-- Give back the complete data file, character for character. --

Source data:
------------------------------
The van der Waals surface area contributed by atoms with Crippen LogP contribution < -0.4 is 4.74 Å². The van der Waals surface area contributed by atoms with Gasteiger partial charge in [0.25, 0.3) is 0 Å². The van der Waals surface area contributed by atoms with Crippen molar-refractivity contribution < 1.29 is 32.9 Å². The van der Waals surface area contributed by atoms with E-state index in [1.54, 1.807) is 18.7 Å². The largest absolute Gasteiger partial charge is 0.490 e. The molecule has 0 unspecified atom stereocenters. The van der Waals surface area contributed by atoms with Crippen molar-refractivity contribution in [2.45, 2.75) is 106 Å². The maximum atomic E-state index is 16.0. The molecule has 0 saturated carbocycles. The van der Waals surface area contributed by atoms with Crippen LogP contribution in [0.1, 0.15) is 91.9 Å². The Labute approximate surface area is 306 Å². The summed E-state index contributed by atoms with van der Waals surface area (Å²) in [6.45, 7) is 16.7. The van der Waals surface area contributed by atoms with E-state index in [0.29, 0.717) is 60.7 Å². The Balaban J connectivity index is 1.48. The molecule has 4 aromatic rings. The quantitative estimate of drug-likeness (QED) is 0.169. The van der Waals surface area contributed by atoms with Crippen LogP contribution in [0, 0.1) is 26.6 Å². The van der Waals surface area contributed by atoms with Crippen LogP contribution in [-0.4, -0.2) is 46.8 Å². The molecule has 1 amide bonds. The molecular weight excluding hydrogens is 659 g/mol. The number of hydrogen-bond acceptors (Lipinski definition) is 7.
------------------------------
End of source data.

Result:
The van der Waals surface area contributed by atoms with Crippen LogP contribution < -0.4 is 4.74 Å². The van der Waals surface area contributed by atoms with Gasteiger partial charge in [0.25, 0.3) is 0 Å². The van der Waals surface area contributed by atoms with Crippen molar-refractivity contribution < 1.29 is 32.9 Å². The van der Waals surface area contributed by atoms with E-state index in [1.54, 1.807) is 18.7 Å². The largest absolute Gasteiger partial charge is 0.490 e. The molecule has 0 unspecified atom stereocenters. The van der Waals surface area contributed by atoms with Crippen molar-refractivity contribution in [2.45, 2.75) is 106 Å². The maximum atomic E-state index is 16.0. The molecule has 0 saturated carbocycles. The van der Waals surface area contributed by atoms with Crippen LogP contribution in [0.1, 0.15) is 91.9 Å². The Labute approximate surface area is 306 Å². The summed E-state index contributed by atoms with van der Waals surface area (Å²) in [6.45, 7) is 16.7. The van der Waals surface area contributed by atoms with E-state index in [0.29, 0.717) is 60.7 Å². The Balaban J connectivity index is 1.48. The molecule has 4 aromatic rings. The quantitative estimate of drug-likeness (QED) is 0.169. The van der Waals surface area contributed by atoms with Crippen LogP contribution in [0, 0.1) is 26.6 Å². The van der Waals surface area contributed by atoms with Crippen LogP contribution in [-0.4, -0.2) is 46.8 Å². The molecule has 1 amide bonds. The molecular weight excluding hydrogens is 659 g/mol. The number of hydrogen-bond acceptors (Lipinski definition) is 7.